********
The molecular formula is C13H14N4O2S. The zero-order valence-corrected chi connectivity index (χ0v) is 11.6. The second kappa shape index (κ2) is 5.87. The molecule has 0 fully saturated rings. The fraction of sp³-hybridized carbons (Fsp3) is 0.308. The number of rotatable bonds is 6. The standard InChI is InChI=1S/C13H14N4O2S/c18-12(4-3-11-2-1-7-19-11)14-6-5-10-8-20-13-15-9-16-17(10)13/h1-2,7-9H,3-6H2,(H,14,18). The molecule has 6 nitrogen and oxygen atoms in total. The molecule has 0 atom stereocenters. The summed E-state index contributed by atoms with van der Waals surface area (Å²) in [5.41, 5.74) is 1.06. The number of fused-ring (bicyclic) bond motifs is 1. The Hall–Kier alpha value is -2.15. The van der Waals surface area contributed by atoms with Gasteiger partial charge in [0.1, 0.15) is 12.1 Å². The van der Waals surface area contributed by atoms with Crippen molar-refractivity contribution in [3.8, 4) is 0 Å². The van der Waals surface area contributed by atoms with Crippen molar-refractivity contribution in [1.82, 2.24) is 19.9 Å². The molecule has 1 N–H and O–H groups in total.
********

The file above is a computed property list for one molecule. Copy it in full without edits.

The molecular formula is C13H14N4O2S. The zero-order valence-corrected chi connectivity index (χ0v) is 11.6. The second kappa shape index (κ2) is 5.87. The molecule has 0 fully saturated rings. The fraction of sp³-hybridized carbons (Fsp3) is 0.308. The number of rotatable bonds is 6. The standard InChI is InChI=1S/C13H14N4O2S/c18-12(4-3-11-2-1-7-19-11)14-6-5-10-8-20-13-15-9-16-17(10)13/h1-2,7-9H,3-6H2,(H,14,18). The molecule has 6 nitrogen and oxygen atoms in total. The molecule has 0 atom stereocenters. The summed E-state index contributed by atoms with van der Waals surface area (Å²) in [5.41, 5.74) is 1.06. The number of fused-ring (bicyclic) bond motifs is 1. The Hall–Kier alpha value is -2.15. The van der Waals surface area contributed by atoms with Gasteiger partial charge in [0.1, 0.15) is 12.1 Å². The van der Waals surface area contributed by atoms with Crippen molar-refractivity contribution in [3.8, 4) is 0 Å². The van der Waals surface area contributed by atoms with Crippen molar-refractivity contribution in [1.82, 2.24) is 19.9 Å². The molecule has 1 N–H and O–H groups in total.